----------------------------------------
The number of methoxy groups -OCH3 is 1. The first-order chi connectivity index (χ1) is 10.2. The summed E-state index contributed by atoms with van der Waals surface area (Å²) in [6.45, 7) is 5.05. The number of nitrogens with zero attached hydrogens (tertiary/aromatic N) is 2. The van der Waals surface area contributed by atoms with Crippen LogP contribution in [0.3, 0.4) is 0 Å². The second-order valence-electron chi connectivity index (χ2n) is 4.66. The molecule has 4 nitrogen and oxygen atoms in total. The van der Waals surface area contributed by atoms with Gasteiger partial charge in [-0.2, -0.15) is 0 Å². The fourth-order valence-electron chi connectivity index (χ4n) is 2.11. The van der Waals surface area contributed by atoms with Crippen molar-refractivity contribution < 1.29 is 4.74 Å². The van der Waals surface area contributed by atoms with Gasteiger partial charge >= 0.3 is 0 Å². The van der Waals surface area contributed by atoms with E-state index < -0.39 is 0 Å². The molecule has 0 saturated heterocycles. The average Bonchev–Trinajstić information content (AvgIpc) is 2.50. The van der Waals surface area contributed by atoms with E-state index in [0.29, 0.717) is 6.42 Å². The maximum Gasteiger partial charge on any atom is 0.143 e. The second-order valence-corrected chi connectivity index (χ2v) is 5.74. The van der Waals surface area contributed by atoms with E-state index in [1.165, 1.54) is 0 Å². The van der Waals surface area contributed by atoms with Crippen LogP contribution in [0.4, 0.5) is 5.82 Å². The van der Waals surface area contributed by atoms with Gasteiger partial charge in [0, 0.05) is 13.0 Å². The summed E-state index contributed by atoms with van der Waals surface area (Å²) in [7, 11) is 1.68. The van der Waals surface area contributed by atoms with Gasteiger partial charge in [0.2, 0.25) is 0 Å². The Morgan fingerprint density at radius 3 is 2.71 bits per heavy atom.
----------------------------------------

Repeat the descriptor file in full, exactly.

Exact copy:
The number of methoxy groups -OCH3 is 1. The first-order chi connectivity index (χ1) is 10.2. The summed E-state index contributed by atoms with van der Waals surface area (Å²) in [6.45, 7) is 5.05. The number of nitrogens with zero attached hydrogens (tertiary/aromatic N) is 2. The van der Waals surface area contributed by atoms with Crippen LogP contribution in [0.3, 0.4) is 0 Å². The second-order valence-electron chi connectivity index (χ2n) is 4.66. The molecule has 4 nitrogen and oxygen atoms in total. The van der Waals surface area contributed by atoms with Gasteiger partial charge in [-0.2, -0.15) is 0 Å². The fourth-order valence-electron chi connectivity index (χ4n) is 2.11. The van der Waals surface area contributed by atoms with Crippen molar-refractivity contribution < 1.29 is 4.74 Å². The van der Waals surface area contributed by atoms with Gasteiger partial charge >= 0.3 is 0 Å². The van der Waals surface area contributed by atoms with E-state index < -0.39 is 0 Å². The molecule has 0 saturated heterocycles. The average Bonchev–Trinajstić information content (AvgIpc) is 2.50. The van der Waals surface area contributed by atoms with E-state index in [0.29, 0.717) is 6.42 Å². The maximum Gasteiger partial charge on any atom is 0.143 e. The second-order valence-corrected chi connectivity index (χ2v) is 5.74. The van der Waals surface area contributed by atoms with E-state index in [1.165, 1.54) is 0 Å². The van der Waals surface area contributed by atoms with Crippen LogP contribution in [0.4, 0.5) is 5.82 Å². The van der Waals surface area contributed by atoms with Gasteiger partial charge in [0, 0.05) is 13.0 Å². The summed E-state index contributed by atoms with van der Waals surface area (Å²) in [7, 11) is 1.68. The van der Waals surface area contributed by atoms with Gasteiger partial charge in [0.2, 0.25) is 0 Å². The Morgan fingerprint density at radius 3 is 2.71 bits per heavy atom.